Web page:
This Buzz of the Month was contributed by Anne Dudley, MA
For many small business owners, the company website is a bit neglected. But, the website remains an important part of small business success. For small business owners operating in target markets or selling products or services primarily to a local audience, word of mouth, networking and referrals may still be the “bread and butter” that drives business growth.
Still, the website is a critical channel for communication and engagement – whether due to referral or web search. Making it as easy as possible for people to find you, and addressing their needs while on your site will help you engage and keep that customer.
Here are some things to think about:
- Make the contact information easy to find on every page. Who is your audience and what are the top tasks that they need to complete on your website? Measuring Usability suggests conducting a Top Task Analysis to find out. For many, simply finding a clickable phone number, email address or street address is a key task. Include these in the header or footer of your website so that they appear on each page.
- Think about the way people search. – As search functionality changes, most of the key themes of optimization have stayed the same. Include keywords in the content, page descriptions and tags, link from one page or social platform to another and provide regular content updates. However, helping the user navigate through your website is key. Website users now expect your website to be easy to use. PR Daily suggests you avoid things like using pop-ups, skipping the footer links or using optimized content.
- Use calls to action – SmallBusinessTrends.com found that 70 percent of small business websites lacked a call to action (among other things mentioned above). A call to action gives your potential customer a reason to stay on the site. Think about the Staples Easy Button. How can you make the action you want your potential customers to take easier? Would adding a “Call us for a free consultation” or “Buy now” button help? According to the article, others might be an invitation to connect on social media, subscribe to a newsletter, view a product demo or take advantage of a special offer.
- What about a blog? Think about the option to add a blog with diverse topics that serve the user, especially if the product you offer is unique and requires an educational component, or the service you offer requires that you be recognized as an expert.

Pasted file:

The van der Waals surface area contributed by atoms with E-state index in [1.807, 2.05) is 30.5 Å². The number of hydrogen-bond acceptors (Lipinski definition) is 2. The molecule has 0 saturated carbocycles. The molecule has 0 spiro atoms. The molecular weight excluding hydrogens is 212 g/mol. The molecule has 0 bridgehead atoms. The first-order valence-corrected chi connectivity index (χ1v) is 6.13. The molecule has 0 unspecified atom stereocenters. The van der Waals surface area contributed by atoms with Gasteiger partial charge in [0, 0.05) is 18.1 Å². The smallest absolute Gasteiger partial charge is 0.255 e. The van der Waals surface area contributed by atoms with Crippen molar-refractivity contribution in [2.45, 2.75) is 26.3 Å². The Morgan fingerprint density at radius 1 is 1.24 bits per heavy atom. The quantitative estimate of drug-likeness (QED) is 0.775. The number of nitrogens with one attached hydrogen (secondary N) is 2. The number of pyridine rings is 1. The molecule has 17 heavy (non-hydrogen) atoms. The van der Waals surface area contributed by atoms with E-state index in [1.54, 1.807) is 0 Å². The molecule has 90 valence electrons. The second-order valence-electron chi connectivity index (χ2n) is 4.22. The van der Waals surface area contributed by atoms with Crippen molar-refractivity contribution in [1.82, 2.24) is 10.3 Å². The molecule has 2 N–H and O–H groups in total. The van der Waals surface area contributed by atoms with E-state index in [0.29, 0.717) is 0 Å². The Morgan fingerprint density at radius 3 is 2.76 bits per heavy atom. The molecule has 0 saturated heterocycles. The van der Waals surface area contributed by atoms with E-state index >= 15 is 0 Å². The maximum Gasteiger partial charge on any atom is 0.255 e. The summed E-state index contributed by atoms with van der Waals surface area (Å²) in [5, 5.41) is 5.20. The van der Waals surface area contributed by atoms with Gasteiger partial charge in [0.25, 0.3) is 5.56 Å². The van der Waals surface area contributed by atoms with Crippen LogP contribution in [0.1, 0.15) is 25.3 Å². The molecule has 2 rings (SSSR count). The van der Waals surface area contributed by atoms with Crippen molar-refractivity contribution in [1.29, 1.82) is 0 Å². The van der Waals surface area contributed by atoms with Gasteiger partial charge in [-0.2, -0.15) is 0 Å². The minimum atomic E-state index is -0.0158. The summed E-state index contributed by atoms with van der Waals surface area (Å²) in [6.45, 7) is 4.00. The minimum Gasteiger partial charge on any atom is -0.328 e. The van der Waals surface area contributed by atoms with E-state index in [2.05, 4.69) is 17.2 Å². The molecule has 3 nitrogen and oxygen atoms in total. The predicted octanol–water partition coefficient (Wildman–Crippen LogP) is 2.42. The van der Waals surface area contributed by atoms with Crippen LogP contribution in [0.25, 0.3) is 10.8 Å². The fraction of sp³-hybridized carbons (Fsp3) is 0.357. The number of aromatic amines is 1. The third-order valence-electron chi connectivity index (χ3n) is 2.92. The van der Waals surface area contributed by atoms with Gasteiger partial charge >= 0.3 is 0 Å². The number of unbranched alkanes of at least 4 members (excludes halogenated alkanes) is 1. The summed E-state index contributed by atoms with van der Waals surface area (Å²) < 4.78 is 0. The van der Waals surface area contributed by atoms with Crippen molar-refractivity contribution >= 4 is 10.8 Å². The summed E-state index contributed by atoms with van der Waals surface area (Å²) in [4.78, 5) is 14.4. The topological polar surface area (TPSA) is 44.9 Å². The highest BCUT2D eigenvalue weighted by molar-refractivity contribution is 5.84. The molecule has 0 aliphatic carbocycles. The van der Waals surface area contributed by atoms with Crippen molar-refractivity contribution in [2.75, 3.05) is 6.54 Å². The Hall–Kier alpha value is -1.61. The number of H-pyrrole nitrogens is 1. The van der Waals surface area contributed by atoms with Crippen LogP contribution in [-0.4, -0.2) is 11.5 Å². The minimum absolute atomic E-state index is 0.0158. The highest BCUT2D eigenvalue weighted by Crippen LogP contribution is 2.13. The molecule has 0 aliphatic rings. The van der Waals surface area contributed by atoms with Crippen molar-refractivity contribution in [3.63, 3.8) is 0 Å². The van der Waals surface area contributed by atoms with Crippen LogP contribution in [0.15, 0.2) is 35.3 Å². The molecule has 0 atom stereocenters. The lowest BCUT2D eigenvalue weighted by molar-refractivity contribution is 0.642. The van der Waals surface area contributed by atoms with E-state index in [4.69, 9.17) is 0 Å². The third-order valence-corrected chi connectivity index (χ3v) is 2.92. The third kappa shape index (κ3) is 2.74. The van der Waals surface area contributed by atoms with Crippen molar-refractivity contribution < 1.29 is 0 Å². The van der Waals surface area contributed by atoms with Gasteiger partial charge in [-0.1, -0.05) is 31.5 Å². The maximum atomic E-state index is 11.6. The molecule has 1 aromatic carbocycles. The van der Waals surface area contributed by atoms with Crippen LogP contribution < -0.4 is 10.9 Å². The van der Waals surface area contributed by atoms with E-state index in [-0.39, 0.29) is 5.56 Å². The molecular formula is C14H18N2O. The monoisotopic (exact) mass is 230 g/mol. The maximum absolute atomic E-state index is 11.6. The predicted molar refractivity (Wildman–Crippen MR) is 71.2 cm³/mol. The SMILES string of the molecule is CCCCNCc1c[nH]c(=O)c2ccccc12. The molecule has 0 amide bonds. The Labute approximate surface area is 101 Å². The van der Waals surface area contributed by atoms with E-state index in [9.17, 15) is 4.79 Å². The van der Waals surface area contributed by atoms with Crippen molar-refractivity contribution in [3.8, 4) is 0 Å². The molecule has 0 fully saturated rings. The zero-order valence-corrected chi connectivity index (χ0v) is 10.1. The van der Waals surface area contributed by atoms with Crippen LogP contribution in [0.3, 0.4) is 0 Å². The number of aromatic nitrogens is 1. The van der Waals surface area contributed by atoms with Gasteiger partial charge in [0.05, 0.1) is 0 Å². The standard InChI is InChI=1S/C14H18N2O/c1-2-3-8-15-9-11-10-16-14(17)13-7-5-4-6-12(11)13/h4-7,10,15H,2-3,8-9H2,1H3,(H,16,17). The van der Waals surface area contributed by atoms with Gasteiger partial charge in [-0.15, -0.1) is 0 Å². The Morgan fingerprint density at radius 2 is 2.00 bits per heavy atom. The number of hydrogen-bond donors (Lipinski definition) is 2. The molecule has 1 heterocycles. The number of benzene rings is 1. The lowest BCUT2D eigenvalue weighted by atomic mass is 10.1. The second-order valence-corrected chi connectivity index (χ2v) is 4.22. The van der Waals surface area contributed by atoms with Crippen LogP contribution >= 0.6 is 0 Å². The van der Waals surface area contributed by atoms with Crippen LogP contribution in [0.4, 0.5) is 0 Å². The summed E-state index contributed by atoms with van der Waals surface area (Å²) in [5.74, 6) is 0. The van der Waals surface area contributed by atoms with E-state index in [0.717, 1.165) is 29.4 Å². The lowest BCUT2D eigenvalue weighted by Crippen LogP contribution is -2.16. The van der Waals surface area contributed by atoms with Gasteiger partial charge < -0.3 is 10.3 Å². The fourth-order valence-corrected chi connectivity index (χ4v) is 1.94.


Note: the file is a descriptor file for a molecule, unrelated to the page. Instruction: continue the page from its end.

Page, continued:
- Make one website edit every week. This may seem like a lofty goal, but once you’ve made it a habit, you’ll quickly see the benefits reflected in website function and customer response. This will keep your website fresh and help you work toward larger website development goals. Start by making sure all the information you want is on the website and easy to find. Then, you can update photos and calls to action, or remove outdated content.
- Get creative, but be authentic. Websites (and social media) are unique because they allow a business to showcase its personality, its services and its people (including customers and fans). Make it fun and authentic. For example, the recent Chipotle™ scarecrow advertisement and application has been called “the future of business communication” by PR Tips for Startups. Why? Because it’s engaging, tells a story and it makes a point in a fun and interesting way.
- Always keep your customer in mind. Make the end goal as easy as possible for your customer to complete by keeping it uncluttered.
“When considering the needs of your customer, consider the emotional need as well as the immediate need,” says Nathan Boyd, of InTheRound Design Group’s Radius Webtools team. “For example, the folks at Neo Now offer a connecting point for internship opportunities. The prospective intern has a need to find an internship, but this can often be an intimidating, time consuming and complicated process. So, Neo Now speaks to the benefits of their site by reassuring site visitors that their site makes this a simple, stress-free process.”
- Connect with social media. Integrate your website into your social platforms to drive people to it. This is incentive to update it as regularly as possible.